Family in Teide National Park

11 adventure experiences on a trip to Spain


Do you want excitement on holiday - or at least, a different travel experience? We’ve got several things to do in Spain which are sure to intrigue you. Suggestions ranging from extreme sports for the rugged outdoor types, to gentler but still unusual ideas, and even activities for the whole family, but with something different and unexpected.Follow in the footsteps of explorers and dreamers, and climb the highest volcano in Spain, dive into a sea full of sculptures, get your adrenaline pumping with “speleo-kayaking”, spend the night in a haunted castle, or hunt for giants with your kids. Go for it!

  • Part of the Caminito del Rey, Malaga

    The dizzying height of the Caminito del Rey

    This walk, once considered one of the most dangerous on the planet (but now made safe for tourists), is in the gorge of Los Gaitanes, between Álora, Antequera and Ardales, towns in Malaga province (Andalusia). It was built in 1901 to link two waterfalls, and renamed Caminito del Rey (the King’s path) after it was visited by Alfonso XIII. Most of the route is a walkway suspended on the sheer sides of the gorge, about 100 metres above the river, with amazing views. The walk is nearly eight kilometres long and takes three to four hours. We recommend getting tickets in advance from the website.

  • Basilica of Covadonga in Cangas de Onís, Asturias

    The Picos de Europa and the Pyrenees at your feet

    These are two of the most impressive mountain ranges in the country, both in northern Spain. We suggest exploring them on two demanding routes, where you will be rewarded with some unforgettable scenery. To be captivated by the beauties of the Picos de Europa, try the Reconquest Route in Asturias, so called because for centuries it was the route taken by the defeated Muslim forces. The route traces nearly 60 kilometres through dramatic gorges and imposing peaks, beginning in Sotres (the highest altitude village in Asturias) and ending in Covadonga, famous for its basilica and the nearby Covadonga lakes (about 13 kilometres away). Along the border with France, the GR11 hiking trail known as the Senda Pirenaica covers 800 kilometres in nearly 50 stages. This footpath is an adventure taking you from the Cantabrian Sea to the Mediterranean, as you hear the legends of every village, marvelling at impossible peaks, native forests and karstic canyons, and staying in farmhouses and mountain refuges. The two most exceptional areas are the National Parks of Aiguestortes i Estany de Sant Maurici and Ordesa y Monte Perdido.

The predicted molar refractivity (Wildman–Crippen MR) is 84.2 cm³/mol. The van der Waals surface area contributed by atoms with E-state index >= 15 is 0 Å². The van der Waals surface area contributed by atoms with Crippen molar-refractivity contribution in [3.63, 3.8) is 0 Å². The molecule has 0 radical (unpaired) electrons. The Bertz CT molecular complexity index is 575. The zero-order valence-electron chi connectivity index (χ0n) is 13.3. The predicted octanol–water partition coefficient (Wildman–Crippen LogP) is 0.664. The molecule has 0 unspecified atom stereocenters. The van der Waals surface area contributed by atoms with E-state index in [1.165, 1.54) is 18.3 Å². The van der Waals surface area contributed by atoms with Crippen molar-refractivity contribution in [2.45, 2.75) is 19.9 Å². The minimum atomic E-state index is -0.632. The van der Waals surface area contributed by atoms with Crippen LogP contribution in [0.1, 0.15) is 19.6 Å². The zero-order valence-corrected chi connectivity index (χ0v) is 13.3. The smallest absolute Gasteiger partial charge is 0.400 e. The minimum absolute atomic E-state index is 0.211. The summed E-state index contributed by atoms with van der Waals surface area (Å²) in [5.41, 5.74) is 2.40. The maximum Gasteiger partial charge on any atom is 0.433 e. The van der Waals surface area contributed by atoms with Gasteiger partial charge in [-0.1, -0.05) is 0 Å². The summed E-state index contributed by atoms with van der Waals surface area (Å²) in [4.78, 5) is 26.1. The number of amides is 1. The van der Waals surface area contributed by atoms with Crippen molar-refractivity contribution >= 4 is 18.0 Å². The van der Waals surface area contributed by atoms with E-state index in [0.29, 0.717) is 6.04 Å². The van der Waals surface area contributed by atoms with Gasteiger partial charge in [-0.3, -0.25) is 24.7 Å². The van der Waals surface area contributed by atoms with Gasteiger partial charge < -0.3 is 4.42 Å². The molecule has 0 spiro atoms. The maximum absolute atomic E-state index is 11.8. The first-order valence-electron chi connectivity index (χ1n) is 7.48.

• Young woman in Teide National Park, Tenerife (Canary Islands)

    Climbing the tallest peak in Spain… which happens to be a volcano

    Are you up for the experience of reaching the peak of Mt Teide? At 3,718 metres it’s the tallest mountain in Spain. You’ll find it at the heart of the island of Tenerife (Canary Islands) There are two ways to experience this adventure. One is to take the challenging trail that begins at Montaña Blanca, which takes about six hours. The other is to take a cable car to an altitude of 3,555 metres, and then walk the rest of the way up on the Telesforo Bravo footpath. For this last 200 metre walk you will need a permit. What’s in it for you? Some really amazing mountaintop views of this volcanic island and the rest of the Canary Islands.

  • Rafting on the river Gállego, Aragon

    Journey to the “centre of the earth” and other extreme sports

    There’s plenty to choose from… Do you want to go canyoning? Take a trip to the Sierra y Cañones de Guara Natural Park (Aragon) where many active tourism companies are available to help you navigate the deep, narrow limestone gorges. Aragon is also a great location for rafting on the wild white water of the rivers Gállego and Ésera. And how about a bit of “speleo-kayaking”? You can combine potholing and kayaking, for example, in the famous Coves de Sant Josep in Vall d’Uixó (Castellón, Region of Valencia), one of Europe’s longest navigable rivers… It feels like a journey to the centre of the earth. Do you like the idea of going deep into a cave? There are also plenty of places to practice caving, such as the watercourse of Valporquero cave (in León, Castilla y León), one of the few canyoning caves on the Iberian Peninsula. A subterranean world of stalactites, stalagmites, rivers and waterfalls awaits.

  • The hot springs in Outariz, Ourense

    Bathing by starlight - or in a tub of wine

    Would you dare dip your toe in a completely new bathing experience? Imagine a dark night. Under a star-studded sky, you sink into a pool of hot water as steam rises, with nature all around you. You can have this amazing experience in the outdoor hot springs of Ourense and other towns in Galicia, including A Chavasqueira, Muíño da Veiga, and Outariz, on the banks of the river Miño. Another unique bathing experience relates to wine. In parts of Spain like La Rioja, where their famous wines are the centre of a whole culture and way of life, there are vinotherapy spas offering treatments for individuals and couples, using natural ingredients extracted during the grape harvesting and wine-making process. For example, imagine a chromotherapy bathing session with essences of wine in the water and a relaxing massage. One of the most special places offering this experience: Laguardia.